For the pork shoulder
- 6- to 7-pound boneless pork shoulder
- 1 yellow onion, quartered
- 8 garlic cloves, roughly chopped
- 1/4 cup fresh rosemary
- 2 tablespoons fresh thyme
- 2 tablespoons kosher salt
- 1 tablespoon freshly ground black pepper
- 1 cup apple cider
For the hock stock
- 3 ham hocks
- 1 yellow onion, roughly chopped
- 1 carrot, roughly chopped
- 1 celery stalk, roughly chopped
- 1 bay leaf
- 10 black peppercorns
For the soup
- 1 tablespoon grapeseed or other neutral oil
- 1 yellow onion, finely chopped
- 1/2 teaspoon kosher salt
- 3 whole garlic cloves
- 1 teaspoon chopped fresh rosemary
- 1 teaspoon chopped fresh thyme
- 1 1/2 teaspoons freshly ground black pepper
- 2 cups brown lentils, rinsed
- Fresh bread for dunking
1. If making the pork shoulder: place the pork on a cutting board, meat-side up. In the bowl of a food processor, purée the onion, garlic, rosemary, thyme, salt, and pepper. Smear the mixture all over the pork. Preheat the oven to 325°F. Pour the cider into the bottom of a heavy-bottomed Dutch oven or braising pot, place the pork in the pot, and braise until the meat easily pulls away from the roast, 3 1/2 to 4 hours. Baste the pork every hour or so.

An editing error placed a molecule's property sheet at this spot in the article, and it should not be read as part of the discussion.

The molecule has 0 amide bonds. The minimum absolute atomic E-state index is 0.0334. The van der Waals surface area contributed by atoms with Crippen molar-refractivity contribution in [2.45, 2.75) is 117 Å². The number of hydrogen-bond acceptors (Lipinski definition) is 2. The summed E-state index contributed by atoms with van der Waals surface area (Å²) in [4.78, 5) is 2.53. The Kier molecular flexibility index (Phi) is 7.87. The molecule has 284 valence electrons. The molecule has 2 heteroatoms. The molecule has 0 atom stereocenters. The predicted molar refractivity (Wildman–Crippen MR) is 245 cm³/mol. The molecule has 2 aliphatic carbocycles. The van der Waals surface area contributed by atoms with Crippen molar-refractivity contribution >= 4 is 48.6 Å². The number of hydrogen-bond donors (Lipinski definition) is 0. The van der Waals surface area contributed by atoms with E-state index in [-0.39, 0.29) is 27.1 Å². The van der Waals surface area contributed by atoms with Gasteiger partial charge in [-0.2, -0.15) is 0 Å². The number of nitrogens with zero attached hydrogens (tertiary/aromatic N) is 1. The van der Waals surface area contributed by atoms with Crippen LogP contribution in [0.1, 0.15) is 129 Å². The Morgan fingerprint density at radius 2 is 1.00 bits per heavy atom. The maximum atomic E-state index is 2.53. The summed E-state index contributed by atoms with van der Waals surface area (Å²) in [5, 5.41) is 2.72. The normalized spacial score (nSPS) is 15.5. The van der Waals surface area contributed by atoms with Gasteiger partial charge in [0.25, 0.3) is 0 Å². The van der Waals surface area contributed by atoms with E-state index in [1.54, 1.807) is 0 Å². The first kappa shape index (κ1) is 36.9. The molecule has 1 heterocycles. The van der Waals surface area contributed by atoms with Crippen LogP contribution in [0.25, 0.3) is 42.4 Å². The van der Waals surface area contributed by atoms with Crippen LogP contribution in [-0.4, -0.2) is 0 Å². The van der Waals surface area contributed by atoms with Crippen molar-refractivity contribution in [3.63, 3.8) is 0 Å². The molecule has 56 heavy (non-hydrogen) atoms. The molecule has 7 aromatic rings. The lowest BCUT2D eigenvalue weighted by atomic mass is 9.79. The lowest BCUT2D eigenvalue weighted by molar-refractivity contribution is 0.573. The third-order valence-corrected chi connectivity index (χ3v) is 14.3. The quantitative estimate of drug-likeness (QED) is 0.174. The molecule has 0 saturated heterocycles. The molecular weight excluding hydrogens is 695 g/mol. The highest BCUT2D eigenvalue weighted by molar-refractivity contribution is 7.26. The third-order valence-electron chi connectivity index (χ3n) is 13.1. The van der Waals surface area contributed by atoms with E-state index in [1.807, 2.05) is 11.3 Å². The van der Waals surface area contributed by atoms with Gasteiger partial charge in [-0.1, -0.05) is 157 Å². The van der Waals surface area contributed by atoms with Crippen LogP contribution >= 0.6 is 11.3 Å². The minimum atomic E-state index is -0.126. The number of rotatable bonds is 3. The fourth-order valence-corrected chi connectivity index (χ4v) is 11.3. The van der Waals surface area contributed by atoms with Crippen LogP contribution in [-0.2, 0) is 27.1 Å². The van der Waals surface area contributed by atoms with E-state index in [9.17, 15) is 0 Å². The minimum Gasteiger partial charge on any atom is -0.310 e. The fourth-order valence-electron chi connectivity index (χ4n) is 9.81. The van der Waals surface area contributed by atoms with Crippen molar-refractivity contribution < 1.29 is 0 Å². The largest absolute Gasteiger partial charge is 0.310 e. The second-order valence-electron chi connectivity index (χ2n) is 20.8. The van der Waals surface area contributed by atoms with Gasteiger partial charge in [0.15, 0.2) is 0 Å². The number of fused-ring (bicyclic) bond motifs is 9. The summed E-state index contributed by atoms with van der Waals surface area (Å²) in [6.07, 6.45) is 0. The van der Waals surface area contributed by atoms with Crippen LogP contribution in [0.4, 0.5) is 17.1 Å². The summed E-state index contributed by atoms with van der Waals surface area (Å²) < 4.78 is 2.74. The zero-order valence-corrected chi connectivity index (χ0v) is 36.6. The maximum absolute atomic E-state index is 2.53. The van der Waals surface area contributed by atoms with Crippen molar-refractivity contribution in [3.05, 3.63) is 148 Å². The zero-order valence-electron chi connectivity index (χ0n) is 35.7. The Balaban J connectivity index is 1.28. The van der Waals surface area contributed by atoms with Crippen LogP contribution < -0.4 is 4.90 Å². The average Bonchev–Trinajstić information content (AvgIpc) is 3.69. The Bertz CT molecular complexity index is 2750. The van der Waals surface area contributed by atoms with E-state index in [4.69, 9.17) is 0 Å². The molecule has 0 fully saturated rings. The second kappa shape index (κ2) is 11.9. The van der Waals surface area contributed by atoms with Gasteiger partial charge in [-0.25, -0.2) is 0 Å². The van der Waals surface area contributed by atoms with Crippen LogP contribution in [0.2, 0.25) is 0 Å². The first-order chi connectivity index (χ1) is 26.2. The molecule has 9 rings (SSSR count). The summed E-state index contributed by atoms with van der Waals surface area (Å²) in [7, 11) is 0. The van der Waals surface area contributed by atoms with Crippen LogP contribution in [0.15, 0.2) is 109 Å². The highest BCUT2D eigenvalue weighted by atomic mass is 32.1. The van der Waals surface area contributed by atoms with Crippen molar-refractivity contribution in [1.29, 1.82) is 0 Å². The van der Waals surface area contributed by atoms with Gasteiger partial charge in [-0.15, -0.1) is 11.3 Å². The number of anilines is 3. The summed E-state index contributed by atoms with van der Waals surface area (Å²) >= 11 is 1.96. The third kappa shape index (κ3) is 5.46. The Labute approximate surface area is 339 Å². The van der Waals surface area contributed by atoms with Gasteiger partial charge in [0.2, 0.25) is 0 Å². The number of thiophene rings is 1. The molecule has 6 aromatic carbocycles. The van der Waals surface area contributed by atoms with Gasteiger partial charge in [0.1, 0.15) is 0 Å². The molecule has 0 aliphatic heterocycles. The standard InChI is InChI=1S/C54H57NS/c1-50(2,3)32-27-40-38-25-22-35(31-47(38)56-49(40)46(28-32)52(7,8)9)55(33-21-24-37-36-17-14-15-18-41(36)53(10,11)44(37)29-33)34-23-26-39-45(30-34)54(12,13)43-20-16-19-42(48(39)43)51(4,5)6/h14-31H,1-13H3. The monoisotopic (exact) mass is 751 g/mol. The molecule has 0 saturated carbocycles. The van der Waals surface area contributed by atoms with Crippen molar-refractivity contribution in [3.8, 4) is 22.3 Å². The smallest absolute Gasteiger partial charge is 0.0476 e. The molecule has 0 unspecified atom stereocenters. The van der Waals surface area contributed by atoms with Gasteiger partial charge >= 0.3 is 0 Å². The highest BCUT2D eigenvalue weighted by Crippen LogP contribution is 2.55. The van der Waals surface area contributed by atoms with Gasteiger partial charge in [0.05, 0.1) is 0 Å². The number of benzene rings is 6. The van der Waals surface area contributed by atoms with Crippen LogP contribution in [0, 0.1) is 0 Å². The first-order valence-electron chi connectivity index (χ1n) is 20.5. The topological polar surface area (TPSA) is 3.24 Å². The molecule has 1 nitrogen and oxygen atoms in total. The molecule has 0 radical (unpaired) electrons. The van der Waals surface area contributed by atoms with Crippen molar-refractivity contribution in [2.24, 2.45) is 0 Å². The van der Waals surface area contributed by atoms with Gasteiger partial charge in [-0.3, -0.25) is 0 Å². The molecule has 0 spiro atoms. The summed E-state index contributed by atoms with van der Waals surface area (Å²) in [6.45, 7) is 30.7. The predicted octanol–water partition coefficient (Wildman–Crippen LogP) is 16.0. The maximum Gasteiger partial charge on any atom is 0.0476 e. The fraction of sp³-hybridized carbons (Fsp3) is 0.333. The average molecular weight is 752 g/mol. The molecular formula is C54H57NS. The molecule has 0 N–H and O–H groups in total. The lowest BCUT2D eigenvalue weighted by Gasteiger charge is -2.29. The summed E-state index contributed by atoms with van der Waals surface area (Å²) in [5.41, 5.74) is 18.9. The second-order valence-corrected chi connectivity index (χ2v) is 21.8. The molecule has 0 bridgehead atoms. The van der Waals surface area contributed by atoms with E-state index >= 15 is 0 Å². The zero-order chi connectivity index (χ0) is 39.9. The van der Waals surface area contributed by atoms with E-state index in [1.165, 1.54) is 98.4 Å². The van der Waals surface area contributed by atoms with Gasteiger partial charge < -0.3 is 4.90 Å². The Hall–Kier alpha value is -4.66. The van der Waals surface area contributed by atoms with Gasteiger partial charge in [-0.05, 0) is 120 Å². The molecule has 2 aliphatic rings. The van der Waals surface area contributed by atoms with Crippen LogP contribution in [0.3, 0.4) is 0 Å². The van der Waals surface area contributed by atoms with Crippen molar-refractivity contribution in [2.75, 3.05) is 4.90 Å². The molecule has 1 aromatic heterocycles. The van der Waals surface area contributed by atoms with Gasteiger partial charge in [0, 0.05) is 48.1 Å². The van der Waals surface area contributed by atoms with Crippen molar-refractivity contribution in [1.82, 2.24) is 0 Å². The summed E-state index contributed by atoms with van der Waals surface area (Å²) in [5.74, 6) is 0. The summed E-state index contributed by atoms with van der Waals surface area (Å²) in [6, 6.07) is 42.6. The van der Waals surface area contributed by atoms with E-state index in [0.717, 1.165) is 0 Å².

2. While the shoulder braises, make the stock. Fill a large pot with water (8 to 10 cups depending on the size of your pot). Add the hocks, onions, carrots, celery, bay leaf, and peppercorns, cover, and bring to a boil over high heat. Reduce the heat to medium-low, set the cover askew, and simmer gently for 3 hours.
3. Turn off the heat and place the hocks on a large plate. Set aside to cool and then separate the meat from the fat and bones. If using the hock meat instead of pork shoulder for the soup, then set it aside. If not using the hock meat for the soup, refrigerate or freeze to use another time.
4. Strain the stock through a mesh sieve and into a large bowl. Discard the vegetables and set the stock aside.
5. Remove the roast from the oven and cool completely before shredding the meat and discarding the fat. Set aside 2 to 3 cups of shredded pork for the soup and refrigerate or freeze the rest for barbecue pork sandwiches, pork tacos, or something else tasty.
6. To make the soup: heat the oil in a large soup pot over medium heat. Add the onions, salt, and pepper and cook, stirring often, until the onions soften, 4 to 5 minutes. Lower the heat to medium-low and continue to cook until the onions are deep golden and the pepper smells toasty, another 4 to 5 minutes. Increase the heat to medium-high and stir in the garlic, rosemary, and thyme, cooking until fragrant, about 1 minute. Add the lentils and cook for 1 minute, then pour in 1 cup of the stock. Cook until the liquid is absorbed, and then pour in the remaining stock.
7. Bring to a simmer (don’t let the soup boil) and reduce the heat to medium-low. Cook, stirring occasionally, until the lentils are nearly tender, about 35 minutes. Stir in the shredded pork and continue to cook, stirring occasionally, until the lentils are tender, about 10 minutes longer. Serve hot with bread, of course.